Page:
Milk from 50 cows - 150 gallons of it - filled a stainless steel vat the size of a Jacuzzi. Still warm from the cows' bodies, the milk was mixed with freeze-dried cultures direct from France - Penicillium roqueforti and two others the Fosters were keeping secret - as well as rennet, an enzyme that causes milk to coagulate.

Eventually, the milk became a solid mass of curd. The Fosters took turns running curd knives - one with a series of horizontal blades, the other vertical blades - through the vat until it was filled with squishy white cubes.

After Eric Foster stirred the curd a while with his big oar, it was time to open a valve and let the whey spill out into a drain in the floor. And that's when the morning's work looked like it might wash away.

The Fosters purchased their cheese vat secondhand from a Virginia cheesemaker, who'd made it out of an old milk tank. It had come with a strainer-like part that kept the curds from pouring out, too. But that part had not passed muster with Maryland inspectors. So, the Fosters decided to use a hand-held metal strainer.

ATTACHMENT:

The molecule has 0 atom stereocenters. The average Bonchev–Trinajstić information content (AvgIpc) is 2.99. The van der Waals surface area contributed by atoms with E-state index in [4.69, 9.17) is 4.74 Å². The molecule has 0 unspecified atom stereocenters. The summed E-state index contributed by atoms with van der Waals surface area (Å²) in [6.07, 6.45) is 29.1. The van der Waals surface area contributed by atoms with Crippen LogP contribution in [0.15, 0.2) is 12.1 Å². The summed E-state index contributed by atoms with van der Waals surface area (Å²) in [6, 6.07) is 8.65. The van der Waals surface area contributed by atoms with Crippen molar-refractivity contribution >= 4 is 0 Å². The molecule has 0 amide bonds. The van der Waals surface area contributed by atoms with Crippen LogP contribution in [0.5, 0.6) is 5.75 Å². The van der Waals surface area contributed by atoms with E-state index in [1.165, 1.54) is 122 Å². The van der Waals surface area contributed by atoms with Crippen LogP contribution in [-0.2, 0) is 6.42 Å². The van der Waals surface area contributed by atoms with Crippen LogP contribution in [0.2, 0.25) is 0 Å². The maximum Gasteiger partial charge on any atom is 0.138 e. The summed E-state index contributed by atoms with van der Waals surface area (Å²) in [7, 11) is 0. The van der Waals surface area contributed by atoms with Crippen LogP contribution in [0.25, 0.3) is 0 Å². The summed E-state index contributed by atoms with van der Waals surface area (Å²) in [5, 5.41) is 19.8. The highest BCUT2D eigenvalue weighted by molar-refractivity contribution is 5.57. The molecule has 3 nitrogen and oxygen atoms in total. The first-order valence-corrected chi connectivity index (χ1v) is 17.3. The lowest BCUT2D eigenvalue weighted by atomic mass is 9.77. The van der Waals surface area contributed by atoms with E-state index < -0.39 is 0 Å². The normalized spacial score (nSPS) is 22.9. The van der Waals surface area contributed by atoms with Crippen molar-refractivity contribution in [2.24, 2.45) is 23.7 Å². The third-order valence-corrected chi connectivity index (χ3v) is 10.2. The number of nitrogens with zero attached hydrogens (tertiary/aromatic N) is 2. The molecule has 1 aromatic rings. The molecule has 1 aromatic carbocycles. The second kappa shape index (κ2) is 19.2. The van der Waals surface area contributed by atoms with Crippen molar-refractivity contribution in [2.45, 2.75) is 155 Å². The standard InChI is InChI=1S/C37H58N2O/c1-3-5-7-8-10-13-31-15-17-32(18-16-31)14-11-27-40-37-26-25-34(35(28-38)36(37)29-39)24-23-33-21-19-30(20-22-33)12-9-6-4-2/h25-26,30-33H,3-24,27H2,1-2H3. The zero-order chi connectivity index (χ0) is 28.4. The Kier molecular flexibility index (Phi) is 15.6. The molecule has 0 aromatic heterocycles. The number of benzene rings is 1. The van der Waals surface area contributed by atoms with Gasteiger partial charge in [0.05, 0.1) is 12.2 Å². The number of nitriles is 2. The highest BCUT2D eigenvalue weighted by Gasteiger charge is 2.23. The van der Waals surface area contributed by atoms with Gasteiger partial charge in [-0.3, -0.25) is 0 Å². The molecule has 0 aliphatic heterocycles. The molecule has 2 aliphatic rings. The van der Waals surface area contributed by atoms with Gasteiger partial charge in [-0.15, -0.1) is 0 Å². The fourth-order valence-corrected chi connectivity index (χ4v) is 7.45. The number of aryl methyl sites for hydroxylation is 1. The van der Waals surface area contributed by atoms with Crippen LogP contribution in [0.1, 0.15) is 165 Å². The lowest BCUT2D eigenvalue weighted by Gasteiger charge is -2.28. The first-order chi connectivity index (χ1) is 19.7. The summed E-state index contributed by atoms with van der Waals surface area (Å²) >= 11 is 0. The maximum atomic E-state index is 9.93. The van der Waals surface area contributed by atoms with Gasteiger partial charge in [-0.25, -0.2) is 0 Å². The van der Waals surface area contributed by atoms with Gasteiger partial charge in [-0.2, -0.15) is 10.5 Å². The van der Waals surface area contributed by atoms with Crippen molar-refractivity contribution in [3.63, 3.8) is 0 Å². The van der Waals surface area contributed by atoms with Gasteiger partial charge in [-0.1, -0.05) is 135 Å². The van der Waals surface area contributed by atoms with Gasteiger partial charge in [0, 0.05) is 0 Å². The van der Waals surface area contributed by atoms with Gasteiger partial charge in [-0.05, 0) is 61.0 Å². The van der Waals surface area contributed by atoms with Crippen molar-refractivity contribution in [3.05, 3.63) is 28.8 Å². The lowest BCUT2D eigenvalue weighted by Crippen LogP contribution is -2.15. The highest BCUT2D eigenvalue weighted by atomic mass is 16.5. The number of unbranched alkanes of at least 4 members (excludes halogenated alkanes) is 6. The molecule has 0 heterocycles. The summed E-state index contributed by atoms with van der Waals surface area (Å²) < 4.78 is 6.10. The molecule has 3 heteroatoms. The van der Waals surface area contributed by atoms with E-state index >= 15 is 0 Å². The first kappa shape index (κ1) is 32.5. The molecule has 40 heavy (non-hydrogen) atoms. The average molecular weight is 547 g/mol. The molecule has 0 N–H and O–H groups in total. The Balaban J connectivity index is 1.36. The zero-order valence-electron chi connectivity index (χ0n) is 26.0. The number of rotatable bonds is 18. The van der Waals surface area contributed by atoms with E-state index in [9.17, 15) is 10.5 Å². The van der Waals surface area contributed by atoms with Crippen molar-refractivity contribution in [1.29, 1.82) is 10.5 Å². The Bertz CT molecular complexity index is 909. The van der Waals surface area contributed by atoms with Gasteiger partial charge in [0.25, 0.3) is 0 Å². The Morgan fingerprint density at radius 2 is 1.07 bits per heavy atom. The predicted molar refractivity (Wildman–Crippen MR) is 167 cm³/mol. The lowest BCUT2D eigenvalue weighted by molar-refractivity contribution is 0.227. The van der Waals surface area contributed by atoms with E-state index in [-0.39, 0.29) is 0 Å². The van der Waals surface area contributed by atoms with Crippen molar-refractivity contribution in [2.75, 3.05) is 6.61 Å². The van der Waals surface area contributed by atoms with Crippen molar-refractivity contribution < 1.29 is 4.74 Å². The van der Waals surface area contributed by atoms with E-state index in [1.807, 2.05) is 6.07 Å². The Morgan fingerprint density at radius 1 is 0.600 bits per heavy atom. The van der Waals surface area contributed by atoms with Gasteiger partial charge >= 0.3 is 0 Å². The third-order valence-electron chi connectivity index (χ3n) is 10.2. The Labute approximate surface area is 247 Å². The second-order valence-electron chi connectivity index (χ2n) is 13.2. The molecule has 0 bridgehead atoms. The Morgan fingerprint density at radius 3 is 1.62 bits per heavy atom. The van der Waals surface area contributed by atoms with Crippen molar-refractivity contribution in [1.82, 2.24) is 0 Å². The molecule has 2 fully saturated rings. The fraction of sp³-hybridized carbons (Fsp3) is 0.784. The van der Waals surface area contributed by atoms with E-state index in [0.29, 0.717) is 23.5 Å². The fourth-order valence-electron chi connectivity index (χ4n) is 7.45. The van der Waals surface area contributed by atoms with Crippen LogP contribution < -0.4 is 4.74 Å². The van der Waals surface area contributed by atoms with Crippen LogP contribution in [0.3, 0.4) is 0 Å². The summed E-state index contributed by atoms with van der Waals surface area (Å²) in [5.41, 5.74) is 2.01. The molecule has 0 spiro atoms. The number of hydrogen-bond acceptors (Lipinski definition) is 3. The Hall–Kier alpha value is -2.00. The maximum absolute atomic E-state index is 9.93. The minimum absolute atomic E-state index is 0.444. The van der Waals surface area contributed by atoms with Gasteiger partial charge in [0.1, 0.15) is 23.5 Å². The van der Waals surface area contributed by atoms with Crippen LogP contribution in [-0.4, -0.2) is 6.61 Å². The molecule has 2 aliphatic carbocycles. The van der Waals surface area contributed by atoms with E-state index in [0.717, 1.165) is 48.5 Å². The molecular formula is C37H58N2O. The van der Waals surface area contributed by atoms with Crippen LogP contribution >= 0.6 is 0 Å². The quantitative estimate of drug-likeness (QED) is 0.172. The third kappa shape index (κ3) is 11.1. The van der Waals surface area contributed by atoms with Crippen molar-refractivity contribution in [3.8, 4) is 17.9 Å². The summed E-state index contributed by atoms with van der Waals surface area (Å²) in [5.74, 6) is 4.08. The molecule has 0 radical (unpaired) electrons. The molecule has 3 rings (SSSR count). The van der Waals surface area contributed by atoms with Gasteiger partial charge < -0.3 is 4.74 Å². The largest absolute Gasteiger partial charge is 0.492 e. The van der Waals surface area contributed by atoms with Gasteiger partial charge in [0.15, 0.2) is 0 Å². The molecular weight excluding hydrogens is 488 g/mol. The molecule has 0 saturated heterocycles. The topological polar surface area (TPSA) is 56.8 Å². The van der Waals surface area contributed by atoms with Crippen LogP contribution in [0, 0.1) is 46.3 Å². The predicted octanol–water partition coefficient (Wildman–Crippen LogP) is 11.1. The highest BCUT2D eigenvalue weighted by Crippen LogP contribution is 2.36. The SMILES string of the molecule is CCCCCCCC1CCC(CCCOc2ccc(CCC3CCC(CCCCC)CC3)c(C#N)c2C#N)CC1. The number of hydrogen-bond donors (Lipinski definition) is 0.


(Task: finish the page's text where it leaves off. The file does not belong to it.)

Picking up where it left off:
Holly Foster plunged her arm into the vat to hold the strainer against the drain pipe. Curds the size of mini-marshmallows slipped past her strainer and started spilling onto the floor. But after a few adjustments to the valve and the strainer, the curds stayed put.

There was more work to be done that day: packing the curd into cheese molds, scrubbing out the vat, and unmolding and remolding the curd that night, after the kids were in bed. The blue cheese will take about three months to ripen in a room set at 54 degrees. That won't be 90 days of downtime for the Fosters.

The cheese will need to be rubbed with salt periodically, and to ensure that it ages evenly, it must be flipped upside down and right side up again and again. There will be new batches of cheese to make during that time.

A lot of work, it seems, to anyone but a dairy farmer.

"We're used to it," Holly Foster said.